Shortly af­ter I re­turned to Nige­ria, some other peo­ple came and in­vited me to Amer­ica. Since that time, I have gone to so many coun­tries on dif­fer­ent oc­ca­sions. As a mat­ter of fact, I was re­cently in Amer­ica.

A lot of peo­ple re­gard you as a stereo­typ­i­cal ac­tor be­cause you only acted in come­dies. Did you at any point want to act other kinds of roles?

I never felt that way be­cause peo­ple re­ally en­joyed my brand of com­edy. Back when we used to have stage plays, there were usu­ally a lot peo­ple in at­ten­dance. When I started, I didn’t know that I could grow so big but I am thank­ful as to where God has taken me to.

You of­ten act as a but­ler or gate­keeper in movies. Can’t you ex­plore other roles?

I have played other roles such as a king and other se­ri­ous roles.

Is there any role you would love to play but have not had the op­por­tu­nity to?

There is none. I have acted in so many movies that I can­not even re­call them all. There are even many that I have for­got­ten about.

Who are your favourites among the young ac­tors mak­ing waves now?

I believe that the sky is big enough for all the birds to fly. I feel like all the ac­tors are try­ing. There is none of them that I don’t like. There is no one I can­not act with and they all re­spect me be­cause they know I am a mas­ter in the game.

Have you ever acted in an English movie?

Yes, I have. I re­call that there was a time we went to Cal­abar to shoot a movie though I can­not re­mem­ber the ti­tle of the film now.

It is be­lieved that Nige­rian English movie ac­tors of­ten look down on Yoruba ac­tors. What do you think about that?

They can only do that to you if you don’t re­spect your­self. There is noth­ing they do that we can­not do. There are lots of Yoruba ac­tors that can even speak bet­ter English but they just de­cide to do more of Yoruba movies.

How many movies have you pro­duced?

I can­not re­mem­ber them all be­cause they are over 40 but they in­clude Alfa Nla, Aye­dun, Baba Jaiye Jaiye, Baba Lon­doner, Eku Meji, Ojo Ale, Ag­befo, Oju Oloju, 2 ge 4, among oth­ers.

What were some of the chal­lenges you faced while pro­duc­ing movies?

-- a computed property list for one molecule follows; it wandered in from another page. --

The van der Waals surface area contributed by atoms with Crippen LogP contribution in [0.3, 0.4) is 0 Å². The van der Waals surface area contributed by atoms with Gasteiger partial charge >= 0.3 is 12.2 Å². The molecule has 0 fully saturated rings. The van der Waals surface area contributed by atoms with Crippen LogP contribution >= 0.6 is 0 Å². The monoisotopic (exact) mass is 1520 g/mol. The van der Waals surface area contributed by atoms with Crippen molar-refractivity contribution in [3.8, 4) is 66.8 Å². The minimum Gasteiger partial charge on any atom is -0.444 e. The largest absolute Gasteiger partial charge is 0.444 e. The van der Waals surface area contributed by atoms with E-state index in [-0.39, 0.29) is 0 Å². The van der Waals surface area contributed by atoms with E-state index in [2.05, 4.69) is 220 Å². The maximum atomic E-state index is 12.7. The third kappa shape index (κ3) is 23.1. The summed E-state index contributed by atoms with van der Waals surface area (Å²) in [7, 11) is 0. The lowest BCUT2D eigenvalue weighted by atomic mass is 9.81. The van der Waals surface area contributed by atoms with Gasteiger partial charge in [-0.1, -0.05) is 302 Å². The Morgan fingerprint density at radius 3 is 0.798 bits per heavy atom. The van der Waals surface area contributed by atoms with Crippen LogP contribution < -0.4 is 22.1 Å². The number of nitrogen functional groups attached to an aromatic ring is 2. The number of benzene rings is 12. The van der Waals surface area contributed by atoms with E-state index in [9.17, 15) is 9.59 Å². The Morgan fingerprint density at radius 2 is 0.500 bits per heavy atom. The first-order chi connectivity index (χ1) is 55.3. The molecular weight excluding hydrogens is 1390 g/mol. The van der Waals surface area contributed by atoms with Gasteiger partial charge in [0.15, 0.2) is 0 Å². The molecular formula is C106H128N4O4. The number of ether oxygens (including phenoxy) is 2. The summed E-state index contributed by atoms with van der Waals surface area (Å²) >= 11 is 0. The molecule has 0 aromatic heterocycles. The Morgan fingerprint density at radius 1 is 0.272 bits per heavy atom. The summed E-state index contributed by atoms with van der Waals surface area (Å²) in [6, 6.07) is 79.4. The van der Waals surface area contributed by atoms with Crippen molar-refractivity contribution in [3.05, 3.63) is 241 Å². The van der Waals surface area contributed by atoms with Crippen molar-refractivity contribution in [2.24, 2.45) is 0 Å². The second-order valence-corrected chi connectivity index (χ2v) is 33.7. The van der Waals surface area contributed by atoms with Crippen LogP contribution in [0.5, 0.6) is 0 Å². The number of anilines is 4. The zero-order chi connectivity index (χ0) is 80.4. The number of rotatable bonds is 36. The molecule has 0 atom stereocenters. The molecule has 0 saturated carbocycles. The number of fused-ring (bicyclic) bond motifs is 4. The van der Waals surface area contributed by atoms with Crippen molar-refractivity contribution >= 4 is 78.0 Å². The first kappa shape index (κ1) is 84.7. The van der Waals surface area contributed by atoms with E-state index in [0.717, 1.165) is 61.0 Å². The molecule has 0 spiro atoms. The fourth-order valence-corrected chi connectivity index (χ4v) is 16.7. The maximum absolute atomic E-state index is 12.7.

All my movies made great im­pact when they were re­leased and they al­ways did bet­ter than other films that were in the mar­ket at that time. As a re­sult of that, there was of­ten a lot of hate from other peo­ple in the in­dus­try. When you rise in your ca­reer, there will al­ways be peo­ple who don’t like you; and it’s still hap­pen­ing till date.

I have been trailed by a lot of ru­mours. At a point, they said I couldn’t walk and was be­ing car­ried about.

Piracy is also a very huge prob­lem and we have cried out over it many times; the gov­ern­ment re­ally needs to come to our aid. These pi­rates don’t al­low us reap the fruits of our labour.

It’s been a while you’ve ap­peared in movies. Do you still get scripts?

It just hap­pened that way but no con­di­tion is per­ma­nent. Very soon, you will start see­ing me in movies. You know when one is ill, one would need to rest prop­erly. How­ever, when­ever I go out, peo­ple still show me so much love. To those peo­ple, it’s like they see me ev­ery day in movies.

I re­cently went to Osogbo and the crowd that greeted me was over­whelm­ing. And that’s the same thing that hap­pens ev­ery­where I go.

At the height of your ca­reer, you ap­peared in most Yoruba films. How were you able to man­age your time at that pe­riod?

I was just do­ing my job, and that’s why it’s good to work in a field you know about. There’s no time any­body ever called me and I turned them down; pro­vided they were ready to pay good money. I am al­ways pre­pared to act, even at short no­tice.

It is be­lieved that the pay in the Yoruba movie in­dus­try is poor. Was that your ex­pe­ri­ence?

There are peo­ple who are friends; and when I was ill, I knew my real friends and en­e­mies. There are some peo­ple who will only come around you when the go­ing is good.

How­ever, if your friend calls you to shoot a movie, you may not want to charge them as high as you nor­mally do be­cause there would have been things they had done for you too in the past.

Is it true that you don’t make use of scripts when you are on set?